Recently, we wrote here
of our growing concern about the recruitment, development and retention of teachers, within a poorly understood and increasingly volatile system in England. Our concern is to recruit and train the best teachers possible, but feel that ideology is getting in the way, with some routes into teacher training receiving preferential treatment, whereas all routes into teaching would benefit from having the same opportunities.
We received some interesting response to our blog, with people wishing to remain anonymous because of the fear of repercussions as a result of speaking out.
We learn that Teach First, which is often presented in publicity as a “premier” route into teaching, is allowed to transfer allocated training places between subjects without financial penalty. This means that quotas in subjects which are harder to recruit (typically maths, science and modern foreign languages) can be transferred to subjects where it is easier to recruit (e.g. English and history). This allows Teach First to maximise their income and claim that they are able to recruit to their ‘targets’. This is a process denied to universities, for whom over- or under-recruiting to allocated training places is punished by financial penalties, and it can then be claimed that this sector is failing to recruit to target. This seems to give a privileged position to Teach First in terms of recruitment and finance.
It seems that for 2014 Teach First are struggling to recruit in maths and in science subjects - in the case of mathematics we understand that is some areas this under-recruitment appears to be around 20%. However, Teach First has been allowed to vire this shortfall, for example, in the northwest the maths places have been changed to English training places, and original recruitment targets have been changed to accommodate this.
This information is not easily or publically available and one wonders why?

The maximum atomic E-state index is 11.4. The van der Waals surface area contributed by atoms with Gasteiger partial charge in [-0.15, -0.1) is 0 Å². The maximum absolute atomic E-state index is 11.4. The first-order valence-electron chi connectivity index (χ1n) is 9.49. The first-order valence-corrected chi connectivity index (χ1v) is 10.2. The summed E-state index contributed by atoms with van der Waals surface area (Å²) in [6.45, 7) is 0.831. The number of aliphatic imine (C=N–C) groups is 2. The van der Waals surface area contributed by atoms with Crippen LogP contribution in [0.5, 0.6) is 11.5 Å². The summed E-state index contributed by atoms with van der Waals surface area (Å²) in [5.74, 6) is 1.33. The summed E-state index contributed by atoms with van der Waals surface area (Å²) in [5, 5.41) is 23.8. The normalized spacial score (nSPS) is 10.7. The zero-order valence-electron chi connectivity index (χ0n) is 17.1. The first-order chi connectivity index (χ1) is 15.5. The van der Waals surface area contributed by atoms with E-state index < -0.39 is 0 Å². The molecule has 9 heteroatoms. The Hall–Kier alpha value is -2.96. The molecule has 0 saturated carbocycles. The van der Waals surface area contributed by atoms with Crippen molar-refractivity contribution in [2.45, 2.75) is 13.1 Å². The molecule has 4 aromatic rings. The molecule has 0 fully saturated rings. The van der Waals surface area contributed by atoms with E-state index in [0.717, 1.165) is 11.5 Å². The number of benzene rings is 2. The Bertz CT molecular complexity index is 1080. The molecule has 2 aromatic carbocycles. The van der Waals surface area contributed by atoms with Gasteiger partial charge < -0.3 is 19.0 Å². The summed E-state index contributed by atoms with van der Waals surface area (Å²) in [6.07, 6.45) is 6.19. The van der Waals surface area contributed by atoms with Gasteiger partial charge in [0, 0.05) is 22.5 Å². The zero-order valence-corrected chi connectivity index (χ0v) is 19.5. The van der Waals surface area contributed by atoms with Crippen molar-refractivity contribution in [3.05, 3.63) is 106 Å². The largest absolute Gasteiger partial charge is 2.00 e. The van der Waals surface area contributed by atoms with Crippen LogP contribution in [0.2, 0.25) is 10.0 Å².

Additionally, it is suggested for 2014 that under a quarter of mathematics Teach First recruits hold a maths degree. Now, we know that many teachers have degrees which are cognate to the subjects they teach, but in the case of maths, we wonder to what extent Teach First is able to provide subject knowledge enhancement for these non-specialists. Some universities run subject knowledge enhancement courses to support trainees without the necessary specialist degree subject, and these courses typically run over several months Teach First trainees receive 6 weeks intensive training prior to starting in schools, but this covers all aspects of teaching, not just subject knowledge. Although Teach First prides itself on recruiting only the very best candidates, concerns have been expressed to us about how many of these Teach First mathematics recruits without mathematics degrees would have gained a place on a PGCE course? The information we have been given suggests that this would not the case. Like Teach First, universities also look to recruit the highest calibre trainees into hard to recruit subjects and help them attain rapid and excellent progress. Most HEIs have a good track record in this, but invest time and incur additional cost to support non-specialists’ development into effective teachers.
We know that PGCE trainees pay £9000 for their training if they choose this training route into teaching. Teach First trainees however have the privilege of paying nothing for their training. The government does, however, pay Teach First (a charity) approximately £14,000 per trainee. This is public money. Comparing the costs of different routes into teaching is complex and figures are not readily available, however it is suggested that the overall training cost to prepare a teacher via Teach First is around £40,000 in total and is far more expensive than other routes.
Teach First recruits are expected to teach for two years, after which they can choose to leave the classroom. It seems that currently about 50% of the cohort leave teaching, which would seem a significant cost to the public purse. It seems particularly inequitable that PGCE trainees have to pay back their fees regardless of whether they stay in teaching or not whereas Teach First trainees pay nothing whether they stay in teaching or not.
We also know that an evaluation commissioned by Teach First into the quality of their trainees’ teaching has recently been carried out but for some reason this report is not publicly available. We also wonder when government will publish an audit of the public money which goes into this charity and whether this provision will show value for money.
We are not criticising the work of Teach First, nor the overall quality of its provision, but at a time when recruitment into teaching is a growing concern, it seems irresponsible to privilege one route into teaching at the expense of others, especially long-established routes with a proven track record of success.